Wage inconsistencies cited in study
By Kevin Gale
Recently-released studies show a wage gap between ethnic groups in Canada, but the truth behind the numbers is still in doubt.
Two studies, one from the University of Toronto and another from Burnaby's Simon Fraser University, used 1991 Canadian Census data to search for wage inconsistencies across Canadian born minority men and Canadian born white men.
Both studies took into account factors that might cause wage differences, such as age, occupation, education, experience and language ability.
The U of T study found south Asians and blacks earned 20 per cent and 16 per cent less, respectively, than Caucasians. Chinese men earned about five per cent less, while southeast Asians took home about 2.3 per cent less.
Mike Baker, an associate professor of economics, conducted U of T's study with colleague Dwayne Benjamin. Baker said despite the numbers, it is difficult to tell what it all means because the numbers may be inaccurate. "Some argue it's an estimate of discrimination," he said.
He added some controls not typically found in the data were used in the study, such as quality of the school the person went to or the fact ethnic people may take jobs where their boss is of the same nationality and may actually reverse the results. "These kinds of data are rarely available in data sets. [The study] is at best an upper bound estimate of discrimination," Baker said.
At Simon Fraser, Krishna Pendakur, an economics professor, co-conducted a similar study and found an eight per cent gap. However, he too said until further related studies are done, the statistics are only a starting point. "It leaves behind the expectation there is some kind of important discrimination practices in labour markets," he said. "It's still something we know very little about."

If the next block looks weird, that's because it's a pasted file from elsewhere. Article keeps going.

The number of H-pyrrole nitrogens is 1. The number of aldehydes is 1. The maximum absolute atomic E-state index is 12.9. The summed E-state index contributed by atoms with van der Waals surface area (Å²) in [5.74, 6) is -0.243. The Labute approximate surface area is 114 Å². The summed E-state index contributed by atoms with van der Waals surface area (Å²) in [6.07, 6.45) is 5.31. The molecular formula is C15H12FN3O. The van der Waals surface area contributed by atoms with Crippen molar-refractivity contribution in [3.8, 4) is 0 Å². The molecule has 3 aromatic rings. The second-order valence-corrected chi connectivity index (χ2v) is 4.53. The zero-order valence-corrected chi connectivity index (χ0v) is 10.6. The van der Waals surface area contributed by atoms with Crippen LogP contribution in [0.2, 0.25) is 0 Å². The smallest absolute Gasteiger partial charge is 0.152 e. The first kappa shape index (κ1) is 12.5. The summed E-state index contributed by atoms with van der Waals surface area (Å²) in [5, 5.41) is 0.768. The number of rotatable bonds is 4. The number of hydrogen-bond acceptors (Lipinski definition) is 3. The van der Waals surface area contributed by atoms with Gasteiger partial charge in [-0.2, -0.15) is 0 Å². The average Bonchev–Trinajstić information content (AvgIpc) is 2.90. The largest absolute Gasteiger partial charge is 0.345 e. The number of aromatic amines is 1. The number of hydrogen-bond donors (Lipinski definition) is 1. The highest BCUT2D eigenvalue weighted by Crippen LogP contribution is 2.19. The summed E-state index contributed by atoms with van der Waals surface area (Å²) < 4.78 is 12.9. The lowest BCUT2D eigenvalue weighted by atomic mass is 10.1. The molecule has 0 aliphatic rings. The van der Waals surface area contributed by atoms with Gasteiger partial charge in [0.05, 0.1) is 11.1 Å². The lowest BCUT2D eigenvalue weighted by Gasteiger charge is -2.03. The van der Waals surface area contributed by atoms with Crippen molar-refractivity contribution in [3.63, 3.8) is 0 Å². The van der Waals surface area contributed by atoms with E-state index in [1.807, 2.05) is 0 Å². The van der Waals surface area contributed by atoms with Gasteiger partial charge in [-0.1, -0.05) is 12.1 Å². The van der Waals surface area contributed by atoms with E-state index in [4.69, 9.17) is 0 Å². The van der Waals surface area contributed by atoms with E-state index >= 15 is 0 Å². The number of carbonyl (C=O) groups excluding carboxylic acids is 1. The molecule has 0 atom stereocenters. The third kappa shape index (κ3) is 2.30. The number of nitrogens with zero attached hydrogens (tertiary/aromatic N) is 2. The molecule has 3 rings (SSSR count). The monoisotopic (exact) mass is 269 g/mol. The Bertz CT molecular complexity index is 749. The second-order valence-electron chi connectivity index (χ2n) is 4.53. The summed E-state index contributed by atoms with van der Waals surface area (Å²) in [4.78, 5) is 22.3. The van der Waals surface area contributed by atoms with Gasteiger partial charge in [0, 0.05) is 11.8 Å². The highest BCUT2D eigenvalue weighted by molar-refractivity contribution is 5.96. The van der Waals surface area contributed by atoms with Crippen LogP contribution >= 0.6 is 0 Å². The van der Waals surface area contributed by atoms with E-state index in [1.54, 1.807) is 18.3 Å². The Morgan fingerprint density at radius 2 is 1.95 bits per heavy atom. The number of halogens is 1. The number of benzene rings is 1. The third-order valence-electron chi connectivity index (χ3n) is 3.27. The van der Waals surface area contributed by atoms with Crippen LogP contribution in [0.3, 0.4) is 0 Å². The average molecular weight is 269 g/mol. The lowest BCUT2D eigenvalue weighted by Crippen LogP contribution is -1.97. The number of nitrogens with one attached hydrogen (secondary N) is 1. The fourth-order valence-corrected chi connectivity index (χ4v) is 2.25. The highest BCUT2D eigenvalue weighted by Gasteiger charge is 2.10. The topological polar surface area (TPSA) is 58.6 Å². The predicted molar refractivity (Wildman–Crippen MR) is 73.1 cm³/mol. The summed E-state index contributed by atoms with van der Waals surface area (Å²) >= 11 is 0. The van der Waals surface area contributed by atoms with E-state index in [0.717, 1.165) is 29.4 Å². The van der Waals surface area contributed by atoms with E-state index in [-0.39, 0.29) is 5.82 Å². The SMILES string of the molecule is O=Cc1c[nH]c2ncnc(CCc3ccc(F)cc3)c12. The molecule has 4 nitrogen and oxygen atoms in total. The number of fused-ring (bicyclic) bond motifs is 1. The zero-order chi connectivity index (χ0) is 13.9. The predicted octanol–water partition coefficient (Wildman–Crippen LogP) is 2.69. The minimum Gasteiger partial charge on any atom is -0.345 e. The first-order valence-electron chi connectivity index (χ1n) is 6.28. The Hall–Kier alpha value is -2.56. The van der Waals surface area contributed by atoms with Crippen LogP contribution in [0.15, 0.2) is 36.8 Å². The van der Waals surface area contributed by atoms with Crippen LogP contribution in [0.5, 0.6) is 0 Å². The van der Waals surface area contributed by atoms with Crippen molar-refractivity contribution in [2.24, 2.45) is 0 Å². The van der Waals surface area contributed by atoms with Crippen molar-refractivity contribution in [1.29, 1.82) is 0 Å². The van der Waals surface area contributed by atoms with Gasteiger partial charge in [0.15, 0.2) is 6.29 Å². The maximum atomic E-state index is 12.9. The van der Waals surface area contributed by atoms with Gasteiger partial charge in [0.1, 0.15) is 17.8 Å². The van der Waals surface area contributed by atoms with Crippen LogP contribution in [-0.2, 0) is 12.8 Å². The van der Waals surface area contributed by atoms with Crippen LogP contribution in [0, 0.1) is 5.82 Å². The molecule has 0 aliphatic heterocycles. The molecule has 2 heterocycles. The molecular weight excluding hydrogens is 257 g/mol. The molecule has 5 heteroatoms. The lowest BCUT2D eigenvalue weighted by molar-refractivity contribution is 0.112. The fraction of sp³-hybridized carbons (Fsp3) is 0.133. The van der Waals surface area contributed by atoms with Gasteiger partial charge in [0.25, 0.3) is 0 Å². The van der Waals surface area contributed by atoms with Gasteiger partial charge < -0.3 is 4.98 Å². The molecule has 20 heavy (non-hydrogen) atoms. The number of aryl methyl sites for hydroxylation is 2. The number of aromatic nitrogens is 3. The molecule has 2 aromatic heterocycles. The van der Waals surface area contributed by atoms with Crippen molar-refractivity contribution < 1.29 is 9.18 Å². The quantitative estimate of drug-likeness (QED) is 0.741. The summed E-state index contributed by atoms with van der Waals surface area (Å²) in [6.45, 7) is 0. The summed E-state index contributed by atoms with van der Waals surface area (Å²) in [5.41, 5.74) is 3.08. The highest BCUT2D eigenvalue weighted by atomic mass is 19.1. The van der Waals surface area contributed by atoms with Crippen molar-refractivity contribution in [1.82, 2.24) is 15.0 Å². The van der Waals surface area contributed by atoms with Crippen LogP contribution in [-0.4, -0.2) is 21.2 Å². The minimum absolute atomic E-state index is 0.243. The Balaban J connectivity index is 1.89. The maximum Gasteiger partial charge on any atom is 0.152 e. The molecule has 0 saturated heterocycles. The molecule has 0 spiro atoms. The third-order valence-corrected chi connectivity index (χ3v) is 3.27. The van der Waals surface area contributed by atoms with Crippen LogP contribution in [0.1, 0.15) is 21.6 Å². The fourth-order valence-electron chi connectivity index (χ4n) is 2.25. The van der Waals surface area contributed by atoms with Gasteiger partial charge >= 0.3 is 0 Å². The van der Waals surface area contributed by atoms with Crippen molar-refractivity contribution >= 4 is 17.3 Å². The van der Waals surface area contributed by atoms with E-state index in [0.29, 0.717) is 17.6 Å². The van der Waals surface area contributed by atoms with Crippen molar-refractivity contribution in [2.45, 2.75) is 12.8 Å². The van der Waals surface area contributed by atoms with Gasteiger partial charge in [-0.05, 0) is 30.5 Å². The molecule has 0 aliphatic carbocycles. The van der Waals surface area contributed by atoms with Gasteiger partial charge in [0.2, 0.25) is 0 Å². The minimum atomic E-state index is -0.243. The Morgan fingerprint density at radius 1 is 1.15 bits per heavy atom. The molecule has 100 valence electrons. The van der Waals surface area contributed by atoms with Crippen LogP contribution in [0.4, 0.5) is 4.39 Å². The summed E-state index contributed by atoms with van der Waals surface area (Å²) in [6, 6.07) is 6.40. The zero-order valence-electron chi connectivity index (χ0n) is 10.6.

More subtle reasons for people getting a job cannot be accounted for in these studies, Pendakur said. "Things like how smart they are or how they look things that are important if you are observing a situation."
"We were disadvantaged," he said, adding the data had 16 categories for occupations but did not break the categories down by specific job description.
He added because the samples are of Canadian born men, the study shows traditional arguments regarding immigration as a reason for wage discrimination such as their inability to assimilate into Canadian culture or grasp the English language may be false.
However, Pendakur said finding a gap will help legislators be able to look at future policies on discrimination practices with an idea some discrimination may exist.
Census data was used in the studies because it is the largest source of information with the most controls available, despite an inability to account for small nuances between people, Pendakur said.
Baker said the next step is to do comparisons across North America, but United States comparisons have the similar problems in that they also cannot account for cultural enclaves a system where people of similar cultures live and work together that exist in society and the effect they have on wage levels.